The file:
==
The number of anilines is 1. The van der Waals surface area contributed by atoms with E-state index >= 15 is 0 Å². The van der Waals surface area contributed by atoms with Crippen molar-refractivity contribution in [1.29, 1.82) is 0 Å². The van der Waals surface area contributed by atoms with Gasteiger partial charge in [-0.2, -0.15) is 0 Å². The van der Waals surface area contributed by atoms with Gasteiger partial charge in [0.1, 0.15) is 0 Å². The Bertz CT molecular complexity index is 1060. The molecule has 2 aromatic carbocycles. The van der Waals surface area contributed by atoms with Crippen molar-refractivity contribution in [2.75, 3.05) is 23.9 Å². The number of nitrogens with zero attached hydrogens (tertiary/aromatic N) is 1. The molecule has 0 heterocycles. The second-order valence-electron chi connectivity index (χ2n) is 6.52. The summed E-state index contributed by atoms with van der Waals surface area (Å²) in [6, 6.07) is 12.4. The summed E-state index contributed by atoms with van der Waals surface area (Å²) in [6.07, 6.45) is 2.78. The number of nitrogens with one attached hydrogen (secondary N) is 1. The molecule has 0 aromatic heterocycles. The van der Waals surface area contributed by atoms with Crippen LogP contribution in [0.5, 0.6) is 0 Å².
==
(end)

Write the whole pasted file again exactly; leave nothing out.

The number of anilines is 1. The van der Waals surface area contributed by atoms with E-state index >= 15 is 0 Å². The van der Waals surface area contributed by atoms with Crippen molar-refractivity contribution in [1.29, 1.82) is 0 Å². The van der Waals surface area contributed by atoms with Gasteiger partial charge in [-0.2, -0.15) is 0 Å². The van der Waals surface area contributed by atoms with Gasteiger partial charge in [0.1, 0.15) is 0 Å². The Bertz CT molecular complexity index is 1060. The molecule has 2 aromatic carbocycles. The van der Waals surface area contributed by atoms with Crippen molar-refractivity contribution in [2.75, 3.05) is 23.9 Å². The number of nitrogens with zero attached hydrogens (tertiary/aromatic N) is 1. The molecule has 0 heterocycles. The second-order valence-electron chi connectivity index (χ2n) is 6.52. The summed E-state index contributed by atoms with van der Waals surface area (Å²) in [6, 6.07) is 12.4. The summed E-state index contributed by atoms with van der Waals surface area (Å²) in [6.07, 6.45) is 2.78. The number of nitrogens with one attached hydrogen (secondary N) is 1. The molecule has 0 aromatic heterocycles. The van der Waals surface area contributed by atoms with Crippen LogP contribution in [0.5, 0.6) is 0 Å².